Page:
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Outpatient Facility Coding Alert

Diagnosis Coding:

ICD-10's Little Words Make Big Differences

Watch out for these changes to ICD-10's general coding guidelines for FY 2018.

Looking to fine-tune your diagnosis coding and your systems as you prepare for the ICD-10 code changes that take effect October 1, 2017? Pay close attention to the little words in the coding guidelines and how they'll be changing as we start a new year of ICD-10 coding.

Reminder: The diagnosis coder's ultimate guide to the little words that make big differences is the ICD-10-CM Official Guidelines for Coding and Reporting, which is revised annually. The document begins with 19 ICD-10 coding "conventions," several of which instruct coders how to interpret words like "and" (14) and "with" (15). It continues with general coding guidelines, and then guidelines for each chapter of ICD-10.

Look Out for These FY 2018 Guidelines Changes.

Among the changes to the guidelines that take effect on October 1, 2017 are:

Changes to Convention 15, "With": In ICD-10-speak, "with" can be interpreted to mean "associated with" or "due to," the guidelines note. The FY 2018 revisions add "in" as another option besides "with." Both "in" and "with" express "a casual relationship between the two conditions" they connect, the guidelines state. More explicit instructions follow, with FY 2018 additions in bold:

"These conditions should be coded as related even in the absence of provider documentation explicitly linking them, unless the documentation clearly states the conditions are unrelated or when another guideline exists that specifically requires a documented linkage between two conditions (e.g., sepsis guideline for "acute organ dysfunction that is not clearly associated with the sepsis").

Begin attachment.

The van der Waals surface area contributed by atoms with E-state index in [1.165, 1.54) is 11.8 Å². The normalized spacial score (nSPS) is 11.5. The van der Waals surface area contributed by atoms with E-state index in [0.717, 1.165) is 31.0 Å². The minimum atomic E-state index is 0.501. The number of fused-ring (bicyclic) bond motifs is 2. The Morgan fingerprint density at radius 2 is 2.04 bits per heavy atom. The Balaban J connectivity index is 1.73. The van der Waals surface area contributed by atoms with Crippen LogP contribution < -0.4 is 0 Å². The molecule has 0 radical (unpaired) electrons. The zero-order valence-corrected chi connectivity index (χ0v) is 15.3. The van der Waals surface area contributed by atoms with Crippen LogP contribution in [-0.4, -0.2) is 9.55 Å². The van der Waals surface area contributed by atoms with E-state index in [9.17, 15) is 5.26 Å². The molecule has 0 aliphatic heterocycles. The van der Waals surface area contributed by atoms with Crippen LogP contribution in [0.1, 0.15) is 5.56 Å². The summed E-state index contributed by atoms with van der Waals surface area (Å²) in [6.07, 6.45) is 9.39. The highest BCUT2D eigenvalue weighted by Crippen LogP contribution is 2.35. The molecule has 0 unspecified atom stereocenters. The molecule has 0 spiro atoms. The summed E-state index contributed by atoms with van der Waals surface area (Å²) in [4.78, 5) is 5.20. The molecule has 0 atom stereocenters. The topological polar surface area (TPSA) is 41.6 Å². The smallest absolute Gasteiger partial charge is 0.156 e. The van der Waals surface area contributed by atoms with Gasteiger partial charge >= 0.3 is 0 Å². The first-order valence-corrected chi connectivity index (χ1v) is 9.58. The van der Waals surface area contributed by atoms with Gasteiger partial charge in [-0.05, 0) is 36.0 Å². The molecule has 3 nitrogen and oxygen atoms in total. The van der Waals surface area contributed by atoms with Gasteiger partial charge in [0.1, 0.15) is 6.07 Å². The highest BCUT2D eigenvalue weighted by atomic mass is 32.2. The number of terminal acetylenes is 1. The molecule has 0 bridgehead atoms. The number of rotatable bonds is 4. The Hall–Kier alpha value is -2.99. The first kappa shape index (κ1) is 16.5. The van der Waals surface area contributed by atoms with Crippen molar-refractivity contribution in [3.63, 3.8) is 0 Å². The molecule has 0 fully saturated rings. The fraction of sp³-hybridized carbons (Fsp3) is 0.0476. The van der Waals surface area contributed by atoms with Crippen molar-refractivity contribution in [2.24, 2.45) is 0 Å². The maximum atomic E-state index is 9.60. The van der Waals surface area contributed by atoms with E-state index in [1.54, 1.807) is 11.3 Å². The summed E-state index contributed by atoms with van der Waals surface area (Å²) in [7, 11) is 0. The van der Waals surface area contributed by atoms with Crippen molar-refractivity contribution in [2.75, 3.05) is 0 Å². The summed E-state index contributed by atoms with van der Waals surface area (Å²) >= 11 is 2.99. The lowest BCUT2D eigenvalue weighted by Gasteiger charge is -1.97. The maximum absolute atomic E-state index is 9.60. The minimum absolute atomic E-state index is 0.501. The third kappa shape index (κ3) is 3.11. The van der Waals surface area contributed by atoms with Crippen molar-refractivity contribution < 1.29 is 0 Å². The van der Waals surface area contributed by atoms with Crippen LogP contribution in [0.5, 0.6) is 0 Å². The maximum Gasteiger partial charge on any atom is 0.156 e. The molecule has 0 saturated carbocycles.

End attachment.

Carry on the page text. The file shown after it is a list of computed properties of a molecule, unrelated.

For conditions not specifically linked by these relational terms in the classification or when a guideline requires that a linkage between two conditions be explicitly documented, provider documentation must link the conditions in order to code them as related."

Changes to Convention 17, 'Code also' note: A "code also" note signals that you may need two ICD-10 codes to fully describe the condition, but it doesn't tell you how to sequence them. (In contrast, a "code first" note provides explicit instructions about sequencing.) The FY 2018 guidelines add this sentence to Convention 17: "The sequencing depends on the circumstances of the encounter."

This revised guideline will help you handle new ICD-10 code I21.A1 (Myocardial infarction type 2), offers Rhonda Buckholtz, CPC, CPCI, CPMA, CDEO, CRC, CHPSE, COPC, CENTC, CPEDC, CGSC, an AAPC instructor and speaker at their recent regional conference in Honolulu, Hawaii. The manual includes a note under I21.A1 saying, "Code also the underlying cause, if known and applicable [emphasis added]." So specific sequencing instructions are absent in this case, but the coding guidelines tell you how your sequencing logic should work. How you sequence depends on the circumstances of the encounter, Buckholtz notes.

Resource: To read the FY 2018 changes to ICD-10-CM Official Guidelines for Coding and Reporting, go to: As the preliminary notes explain, changes since FY 2017 are in bold text, items that have been moved are underlined, and heading revisions are italicized.